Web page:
Tuesday, 18 June 2024
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AmericasHealth and Medical

CDC: Mexico Man’s Death Linked to Bird Flu Not Seen in Humans: WHO

  • A 59-year-old man in Mexico City died from the H5N2 bird flu, marking the first human case globally.
  • The WHO indicates the risk to the general population is low and the infection source is still unknown.
  • The case might be linked to recent H5N2 outbreaks in Mexican poultry, but confirmation is pending.

A 59-year-old man in Mexico City has died from the H5N2 subtype of bird flu, the first reported human case of this strain globally. The man had pre-existing health conditions and no known contact with poultry or animals, leaving the infection source unclear.

The World Health Organization (WHO) has stated that the risk to the general public is low. Although there have been recent outbreaks of H5N2 in Mexican poultry, a direct link to the man’s infection has not yet been confirmed.

H5N2 strain of bird flu kills first human in Mexico

A 59-year-old man in Mexico City has died from the H5N2 subtype of bird flu, marking the first recorded human case of this strain worldwide. The individual had underlying health conditions and had no known exposure to poultry or other animals, leaving the infection source unclear.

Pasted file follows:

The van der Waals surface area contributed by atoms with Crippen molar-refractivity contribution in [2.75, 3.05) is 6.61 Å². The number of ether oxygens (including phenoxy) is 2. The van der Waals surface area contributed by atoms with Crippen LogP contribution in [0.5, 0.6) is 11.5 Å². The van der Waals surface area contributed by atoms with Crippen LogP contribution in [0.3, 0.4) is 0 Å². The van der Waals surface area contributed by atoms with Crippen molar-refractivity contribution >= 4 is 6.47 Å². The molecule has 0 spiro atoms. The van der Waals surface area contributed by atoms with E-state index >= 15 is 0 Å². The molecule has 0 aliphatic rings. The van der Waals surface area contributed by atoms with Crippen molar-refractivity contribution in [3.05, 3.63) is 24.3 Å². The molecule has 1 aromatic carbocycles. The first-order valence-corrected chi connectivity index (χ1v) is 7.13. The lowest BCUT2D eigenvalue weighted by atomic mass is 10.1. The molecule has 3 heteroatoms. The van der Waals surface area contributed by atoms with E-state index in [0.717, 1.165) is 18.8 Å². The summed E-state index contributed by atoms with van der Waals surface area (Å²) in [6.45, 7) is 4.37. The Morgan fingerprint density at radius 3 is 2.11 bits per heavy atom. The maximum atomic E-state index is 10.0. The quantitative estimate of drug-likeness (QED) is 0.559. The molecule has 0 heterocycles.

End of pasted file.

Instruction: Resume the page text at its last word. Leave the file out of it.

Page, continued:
The World Health Organization (WHO) has indicated that the risk to the general public is low despite this development. Recent outbreaks of H5N2 in Mexican poultry have raised concerns but are not yet confirmed as linked to this case.

Authorities are investigating the possible connections and tracing the infection’s origin. The WHO emphasizes that continued surveillance and caution are essential to prevent further spread.

Public health measures are being reinforced to monitor and control potential outbreaks, ensuring that the virus does not pose a broader threat.

This case underscores the need for ongoing vigilance and enhanced public health measures to monitor and control bird flu strains. The WHO and local authorities are actively investigating to prevent further spread, ensuring that the virus remains contained and does not pose a broader threat to the population.

“This case underscores the importance of ongoing surveillance and vigilance in monitoring bird flu strains to prevent further spread and protect public health,” stated a WHO spokesperson.

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